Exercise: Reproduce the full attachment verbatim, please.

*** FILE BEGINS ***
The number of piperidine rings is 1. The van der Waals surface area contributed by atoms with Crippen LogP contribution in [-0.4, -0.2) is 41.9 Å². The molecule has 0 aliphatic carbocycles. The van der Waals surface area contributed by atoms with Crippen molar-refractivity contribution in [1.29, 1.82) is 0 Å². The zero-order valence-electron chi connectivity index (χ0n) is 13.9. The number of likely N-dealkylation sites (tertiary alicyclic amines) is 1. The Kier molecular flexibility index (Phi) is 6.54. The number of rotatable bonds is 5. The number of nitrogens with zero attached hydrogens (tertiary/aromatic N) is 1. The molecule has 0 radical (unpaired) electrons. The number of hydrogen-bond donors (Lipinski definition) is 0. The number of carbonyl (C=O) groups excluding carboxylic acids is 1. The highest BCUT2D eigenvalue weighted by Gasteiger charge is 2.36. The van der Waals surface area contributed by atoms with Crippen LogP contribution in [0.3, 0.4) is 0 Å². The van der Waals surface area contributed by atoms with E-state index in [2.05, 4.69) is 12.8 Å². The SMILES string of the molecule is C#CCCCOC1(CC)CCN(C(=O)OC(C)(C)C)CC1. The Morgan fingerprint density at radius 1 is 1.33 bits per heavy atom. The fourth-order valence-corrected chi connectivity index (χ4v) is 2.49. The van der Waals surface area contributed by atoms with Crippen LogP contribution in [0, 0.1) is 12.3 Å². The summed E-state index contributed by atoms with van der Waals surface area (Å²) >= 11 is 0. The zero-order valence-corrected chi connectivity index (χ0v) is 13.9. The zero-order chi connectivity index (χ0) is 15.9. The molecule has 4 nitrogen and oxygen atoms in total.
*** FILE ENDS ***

The number of piperidine rings is 1. The van der Waals surface area contributed by atoms with Crippen LogP contribution in [-0.4, -0.2) is 41.9 Å². The molecule has 0 aliphatic carbocycles. The van der Waals surface area contributed by atoms with Crippen molar-refractivity contribution in [1.29, 1.82) is 0 Å². The zero-order valence-electron chi connectivity index (χ0n) is 13.9. The number of likely N-dealkylation sites (tertiary alicyclic amines) is 1. The Kier molecular flexibility index (Phi) is 6.54. The number of rotatable bonds is 5. The number of nitrogens with zero attached hydrogens (tertiary/aromatic N) is 1. The molecule has 0 radical (unpaired) electrons. The number of hydrogen-bond donors (Lipinski definition) is 0. The number of carbonyl (C=O) groups excluding carboxylic acids is 1. The highest BCUT2D eigenvalue weighted by Gasteiger charge is 2.36. The van der Waals surface area contributed by atoms with Crippen LogP contribution in [0.3, 0.4) is 0 Å². The van der Waals surface area contributed by atoms with E-state index in [2.05, 4.69) is 12.8 Å². The SMILES string of the molecule is C#CCCCOC1(CC)CCN(C(=O)OC(C)(C)C)CC1. The Morgan fingerprint density at radius 1 is 1.33 bits per heavy atom. The fourth-order valence-corrected chi connectivity index (χ4v) is 2.49. The van der Waals surface area contributed by atoms with Crippen LogP contribution in [0, 0.1) is 12.3 Å². The summed E-state index contributed by atoms with van der Waals surface area (Å²) >= 11 is 0. The zero-order valence-corrected chi connectivity index (χ0v) is 13.9. The zero-order chi connectivity index (χ0) is 15.9. The molecule has 4 nitrogen and oxygen atoms in total.